Wetherspoons will hike pub meal prices when VAT lockdown measures end
VAT on hospitality services was slashed from 20% to 5% last July to help pubs and restaurants recover from the pandemic. This reduction was initially intended to stay in place until January this year, but the measure was later extended to the spring and then to the autumn. The VAT rate for pubs will go up to 12.5% in September and then back up to 20% in March 2022.
As of 4 July 2021, 850 Wetherspoon pubs had reopened, out of a total of 860. Most of the closed pubs are at airports.
A trading update from JD Wetherspoon PLC said that the way VAT was levied was “unfair” and creates “economic distortions”, pointing out that supermarkets pay zero VAT on food, but pubs and restaurants pay 20% in normal circumstances. It said the VAT rise will “make the entire hospitality industry less competitive vis a vis powerful supermarkets.”
The statement pointed out that the top three quoted supermarkets (Tesco, Sainsbury’s and Morrisons) made pre-tax and pre-exceptional profits of £2.361bn in 2019. The top three pub companies (Mitchells and Butlers, Greene King and Wetherspoon) made £647m in the same year.
It said: “For many years, UK governments have therefore behaved like Monty Python’s Dennis Moore – who robbed the poor (in this case pubs and restaurants) to help the rich (supermarkets). Treating the same product – food – the same way for tax purposes makes economic sense.
“Apparent tax benefits to the Treasury, from higher taxes on food for the hospitality industry, are a chimera, since tax distortions cause lower growth. The main impact of tax inequality is on high streets and town and city centres, which heavily depend on a diversity of prosperous hospitality businesses for economic, social and employment success.”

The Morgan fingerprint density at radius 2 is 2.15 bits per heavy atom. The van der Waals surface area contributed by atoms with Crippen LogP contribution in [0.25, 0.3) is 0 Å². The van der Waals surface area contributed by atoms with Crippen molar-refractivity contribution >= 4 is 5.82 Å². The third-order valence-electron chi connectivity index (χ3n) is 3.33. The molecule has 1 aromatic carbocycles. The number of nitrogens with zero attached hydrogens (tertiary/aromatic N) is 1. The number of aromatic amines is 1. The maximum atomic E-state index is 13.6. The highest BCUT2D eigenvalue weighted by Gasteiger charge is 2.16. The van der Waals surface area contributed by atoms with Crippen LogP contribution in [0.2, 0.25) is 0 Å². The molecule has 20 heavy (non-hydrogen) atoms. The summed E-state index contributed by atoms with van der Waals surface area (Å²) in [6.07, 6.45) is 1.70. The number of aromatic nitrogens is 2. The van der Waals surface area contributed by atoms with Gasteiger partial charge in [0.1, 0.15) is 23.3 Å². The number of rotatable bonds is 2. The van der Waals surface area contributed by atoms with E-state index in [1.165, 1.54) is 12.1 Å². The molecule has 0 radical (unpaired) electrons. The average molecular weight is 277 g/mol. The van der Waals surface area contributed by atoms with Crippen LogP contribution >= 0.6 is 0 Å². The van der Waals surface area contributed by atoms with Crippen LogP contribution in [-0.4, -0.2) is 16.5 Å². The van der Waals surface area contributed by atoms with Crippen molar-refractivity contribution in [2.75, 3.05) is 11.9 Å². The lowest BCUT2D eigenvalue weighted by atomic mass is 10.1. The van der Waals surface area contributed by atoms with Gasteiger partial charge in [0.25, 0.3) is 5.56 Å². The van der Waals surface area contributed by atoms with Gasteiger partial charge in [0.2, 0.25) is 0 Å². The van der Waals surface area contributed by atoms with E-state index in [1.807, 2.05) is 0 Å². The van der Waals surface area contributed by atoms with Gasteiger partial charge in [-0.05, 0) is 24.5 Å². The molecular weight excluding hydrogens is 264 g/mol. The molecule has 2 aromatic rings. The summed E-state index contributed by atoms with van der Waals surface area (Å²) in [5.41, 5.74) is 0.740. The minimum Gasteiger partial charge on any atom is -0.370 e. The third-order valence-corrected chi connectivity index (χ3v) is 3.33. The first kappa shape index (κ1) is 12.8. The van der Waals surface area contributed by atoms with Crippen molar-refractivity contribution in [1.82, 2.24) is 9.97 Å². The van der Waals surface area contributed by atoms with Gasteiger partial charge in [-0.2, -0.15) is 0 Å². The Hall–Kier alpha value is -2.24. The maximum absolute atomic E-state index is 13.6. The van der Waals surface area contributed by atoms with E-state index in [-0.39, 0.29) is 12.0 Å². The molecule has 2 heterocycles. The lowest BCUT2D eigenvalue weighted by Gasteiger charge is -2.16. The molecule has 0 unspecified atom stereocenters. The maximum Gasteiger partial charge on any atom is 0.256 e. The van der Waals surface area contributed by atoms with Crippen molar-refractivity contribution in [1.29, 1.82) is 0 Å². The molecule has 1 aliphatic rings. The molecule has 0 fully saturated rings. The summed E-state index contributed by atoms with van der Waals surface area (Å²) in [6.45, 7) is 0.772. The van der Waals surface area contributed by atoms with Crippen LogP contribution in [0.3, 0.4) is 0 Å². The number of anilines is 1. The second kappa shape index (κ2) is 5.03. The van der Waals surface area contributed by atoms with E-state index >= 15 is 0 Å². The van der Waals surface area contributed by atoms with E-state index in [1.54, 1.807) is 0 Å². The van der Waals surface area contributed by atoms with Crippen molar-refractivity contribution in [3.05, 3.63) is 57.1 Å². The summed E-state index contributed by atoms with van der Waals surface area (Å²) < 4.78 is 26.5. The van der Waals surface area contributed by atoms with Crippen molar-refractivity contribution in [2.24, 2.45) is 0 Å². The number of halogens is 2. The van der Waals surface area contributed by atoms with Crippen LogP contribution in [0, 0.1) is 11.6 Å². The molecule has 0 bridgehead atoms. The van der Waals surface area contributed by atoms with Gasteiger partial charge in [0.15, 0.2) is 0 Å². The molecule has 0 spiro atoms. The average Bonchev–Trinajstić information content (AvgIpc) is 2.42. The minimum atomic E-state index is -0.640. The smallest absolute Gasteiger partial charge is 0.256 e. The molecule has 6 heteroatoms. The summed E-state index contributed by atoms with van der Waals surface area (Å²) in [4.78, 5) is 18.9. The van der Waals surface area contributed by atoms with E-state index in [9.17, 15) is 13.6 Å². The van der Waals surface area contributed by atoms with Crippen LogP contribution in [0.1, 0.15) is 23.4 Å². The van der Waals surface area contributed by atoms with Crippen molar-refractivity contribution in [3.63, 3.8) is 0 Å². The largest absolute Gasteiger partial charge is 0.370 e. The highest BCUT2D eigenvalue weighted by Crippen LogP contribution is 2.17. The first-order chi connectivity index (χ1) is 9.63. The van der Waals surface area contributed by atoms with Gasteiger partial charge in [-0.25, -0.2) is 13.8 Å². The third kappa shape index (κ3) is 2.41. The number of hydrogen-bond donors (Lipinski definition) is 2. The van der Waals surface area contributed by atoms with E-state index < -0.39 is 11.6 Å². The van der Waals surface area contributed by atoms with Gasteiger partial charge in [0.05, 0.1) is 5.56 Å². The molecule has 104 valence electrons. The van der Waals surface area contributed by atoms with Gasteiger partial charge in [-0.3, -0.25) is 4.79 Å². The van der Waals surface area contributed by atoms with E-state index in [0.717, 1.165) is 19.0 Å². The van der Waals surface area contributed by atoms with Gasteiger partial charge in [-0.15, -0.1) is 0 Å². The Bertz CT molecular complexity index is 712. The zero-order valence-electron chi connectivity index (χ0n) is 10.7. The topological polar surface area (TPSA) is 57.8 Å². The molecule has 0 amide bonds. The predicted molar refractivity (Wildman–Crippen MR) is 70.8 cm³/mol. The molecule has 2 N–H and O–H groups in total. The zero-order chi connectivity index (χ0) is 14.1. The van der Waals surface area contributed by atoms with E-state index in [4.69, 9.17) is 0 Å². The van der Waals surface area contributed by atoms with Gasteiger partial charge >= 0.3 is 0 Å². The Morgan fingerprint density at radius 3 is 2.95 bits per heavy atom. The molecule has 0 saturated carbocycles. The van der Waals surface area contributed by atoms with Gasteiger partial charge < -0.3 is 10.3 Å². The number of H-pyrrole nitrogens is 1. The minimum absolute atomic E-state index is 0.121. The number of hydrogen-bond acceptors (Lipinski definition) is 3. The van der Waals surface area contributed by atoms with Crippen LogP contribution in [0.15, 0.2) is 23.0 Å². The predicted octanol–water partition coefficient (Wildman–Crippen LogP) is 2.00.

What does the VAT hike mean for investors?
JD Wetherspoon expects to make a loss for the current financial year, ending on 25 July, with like-for-like sales from 17 May (when hospitality venues were able to reopen indoors) until 4 July, down 14.6% cent on 2019.
Susannah Streeter, senior investment and markets analyst at Hargreaves Lansdown, said: ‘’JD Wetherspoon’s trading update has been greeted with very little cheer among investors with shares down around 0.5% in early trading. Although across the sector outside terraces are heaving and revellers are making the most of their new-found social freedoms, sales at the chains are still like a weak pint of beer.
“Far from being a cash cow, the Euros haven’t helped boost trade, with like for like sales down 20.8% between June 10th and July 4th, whereas just before the tournament they were down by 8.1%. The company may be ruing its decision only to televise a handful of matches as much of the football fan crowd has clearly gone elsewhere. It still expects to make a loss for the year to July 25th.
“The company is in need of the dose of tonic which Freedom day will present, given that punters will be able to pack in shoulder to shoulder once more. Its business model relies on filling its vast venues and selling large quantities of cheap alcohol and social distancing restrictions wreaked havoc with this.”